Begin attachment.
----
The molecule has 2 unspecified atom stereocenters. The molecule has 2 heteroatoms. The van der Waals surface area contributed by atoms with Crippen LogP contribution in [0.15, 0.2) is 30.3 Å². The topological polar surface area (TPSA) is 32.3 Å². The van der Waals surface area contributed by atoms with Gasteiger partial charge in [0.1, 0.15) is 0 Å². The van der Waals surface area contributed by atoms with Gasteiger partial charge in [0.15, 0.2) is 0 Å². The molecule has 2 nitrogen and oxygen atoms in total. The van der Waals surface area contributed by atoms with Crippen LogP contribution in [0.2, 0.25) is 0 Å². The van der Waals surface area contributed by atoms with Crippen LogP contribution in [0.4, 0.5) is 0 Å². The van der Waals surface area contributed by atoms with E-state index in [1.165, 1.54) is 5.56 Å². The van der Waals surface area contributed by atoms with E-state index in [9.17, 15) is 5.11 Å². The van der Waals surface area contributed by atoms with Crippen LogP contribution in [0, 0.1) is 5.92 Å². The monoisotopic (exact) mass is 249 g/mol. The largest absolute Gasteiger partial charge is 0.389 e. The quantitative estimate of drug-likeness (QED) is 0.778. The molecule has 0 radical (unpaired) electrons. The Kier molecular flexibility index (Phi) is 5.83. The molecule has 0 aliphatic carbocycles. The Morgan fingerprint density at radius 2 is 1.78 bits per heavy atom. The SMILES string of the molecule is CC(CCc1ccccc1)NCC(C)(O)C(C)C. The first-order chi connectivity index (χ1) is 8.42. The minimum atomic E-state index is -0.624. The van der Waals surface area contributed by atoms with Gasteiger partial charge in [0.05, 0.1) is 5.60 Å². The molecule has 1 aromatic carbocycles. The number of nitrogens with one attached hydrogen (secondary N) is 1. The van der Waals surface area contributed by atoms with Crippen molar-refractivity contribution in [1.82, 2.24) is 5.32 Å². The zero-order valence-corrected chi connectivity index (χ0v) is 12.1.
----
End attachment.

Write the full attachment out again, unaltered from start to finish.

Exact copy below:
The molecule has 2 unspecified atom stereocenters. The molecule has 2 heteroatoms. The van der Waals surface area contributed by atoms with Crippen LogP contribution in [0.15, 0.2) is 30.3 Å². The topological polar surface area (TPSA) is 32.3 Å². The van der Waals surface area contributed by atoms with Gasteiger partial charge in [0.1, 0.15) is 0 Å². The van der Waals surface area contributed by atoms with Gasteiger partial charge in [0.15, 0.2) is 0 Å². The molecule has 2 nitrogen and oxygen atoms in total. The van der Waals surface area contributed by atoms with Crippen LogP contribution in [0.2, 0.25) is 0 Å². The van der Waals surface area contributed by atoms with Crippen LogP contribution in [0.4, 0.5) is 0 Å². The van der Waals surface area contributed by atoms with E-state index in [1.165, 1.54) is 5.56 Å². The van der Waals surface area contributed by atoms with E-state index in [9.17, 15) is 5.11 Å². The van der Waals surface area contributed by atoms with Crippen LogP contribution in [0, 0.1) is 5.92 Å². The monoisotopic (exact) mass is 249 g/mol. The largest absolute Gasteiger partial charge is 0.389 e. The quantitative estimate of drug-likeness (QED) is 0.778. The molecule has 0 radical (unpaired) electrons. The Kier molecular flexibility index (Phi) is 5.83. The molecule has 0 aliphatic carbocycles. The Morgan fingerprint density at radius 2 is 1.78 bits per heavy atom. The SMILES string of the molecule is CC(CCc1ccccc1)NCC(C)(O)C(C)C. The first-order chi connectivity index (χ1) is 8.42. The minimum atomic E-state index is -0.624. The van der Waals surface area contributed by atoms with Gasteiger partial charge in [0.05, 0.1) is 5.60 Å². The molecule has 1 aromatic carbocycles. The number of nitrogens with one attached hydrogen (secondary N) is 1. The van der Waals surface area contributed by atoms with Crippen molar-refractivity contribution in [1.82, 2.24) is 5.32 Å². The zero-order valence-corrected chi connectivity index (χ0v) is 12.1.